I can't think of this period's hair without almost wincing. I can remember things I wore -- a lot of burnt orange and brown, red-intensive paisley, bell-bottom cords, acetate and nylon, flared collars, dungaree vests. I had a metal peace-sign pendant that weighed half a pound. Docksiders and yellow Timberlands and a pair of shiny low brown leather dress boots which zipped up the sides and only the sharp toes showed under the bell-bottoms. The little sensitive leather thong around the neck. The commercial psychedelia. The obligatory buckskin jacket The dungarees whose cuffs dragged on the ground and dissolved into white thread. Wide belts, tube socks, track shoes from Japan. The standard getup. I remember the round, puffy winter coats of nylon and down that made us all look like parade balloons. The scratchy white painter's pants with loops for supposed tools down the side of the thigh. I remember everyone despising Gerald Ford, not so much for pardoning Nixon but for constantly falling down. Everyone had contempt for him. Very blue designer jeans. (159)

(Clotheshorse is an occasional series on the intersection of literature and men's fashion.)

Saturday, September 06, 2014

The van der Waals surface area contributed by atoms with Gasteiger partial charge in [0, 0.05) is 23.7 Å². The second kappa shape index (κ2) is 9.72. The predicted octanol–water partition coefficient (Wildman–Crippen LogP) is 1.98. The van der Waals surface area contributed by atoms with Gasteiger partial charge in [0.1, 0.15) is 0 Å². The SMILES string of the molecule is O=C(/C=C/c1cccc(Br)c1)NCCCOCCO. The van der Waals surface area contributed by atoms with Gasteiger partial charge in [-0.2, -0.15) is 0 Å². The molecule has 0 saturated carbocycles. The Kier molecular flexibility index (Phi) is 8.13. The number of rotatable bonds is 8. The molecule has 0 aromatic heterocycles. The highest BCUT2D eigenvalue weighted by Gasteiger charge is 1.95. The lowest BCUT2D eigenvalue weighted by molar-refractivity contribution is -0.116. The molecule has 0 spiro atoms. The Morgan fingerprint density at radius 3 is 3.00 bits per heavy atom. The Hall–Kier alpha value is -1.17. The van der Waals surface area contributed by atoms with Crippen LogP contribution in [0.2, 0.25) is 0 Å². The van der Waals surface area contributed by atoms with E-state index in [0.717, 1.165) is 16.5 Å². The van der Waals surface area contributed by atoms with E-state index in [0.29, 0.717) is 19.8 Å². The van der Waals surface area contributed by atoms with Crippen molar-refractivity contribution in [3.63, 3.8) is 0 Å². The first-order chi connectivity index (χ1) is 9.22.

Sighting: Nabokov's Flamboyant Footnotes in the New Yorker


More recently, footnotes have been employed to postmodern effect: Vladimir Nabokov and David Foster Wallace used them flamboyantly; writers such as Nicholson Baker applied them from a softer palette. 

From Nathan Heller's "Save Footnotes" in the New Yorker

Friday, August 29, 2014

Nabokovilia: Edward St. Aubyn's Lost for Words


"It's lucky Proust or Nabokov aren't competing this year," said Vanessa, "or Henry James, or Tolstoy, or anyone who sold a novel because word got put that it was worth reading, like Dickens or Thackeray, or..."

"All right, all right," said Jo, "we all know you've read every book under the sun, but I think Malcolm has a very good point. If I had my way I would add, 'No pseuds and no aristos.'" (P. 83)

More on Edward St. Aubyn.

Friday, August 22, 2014

Convergences: What We See When We Remember Keyholes in Covers

I'm very much looking forward to reading Peter Mendelsund's What We See When We Read. Mendelsund is a terrific book designer, so his thoughts on what happens to our brain on books -- what we visualize -- should be fun. (Here's an excerpt that touches on Anna Karenina.) I was also surprised when I saw the cover for his book: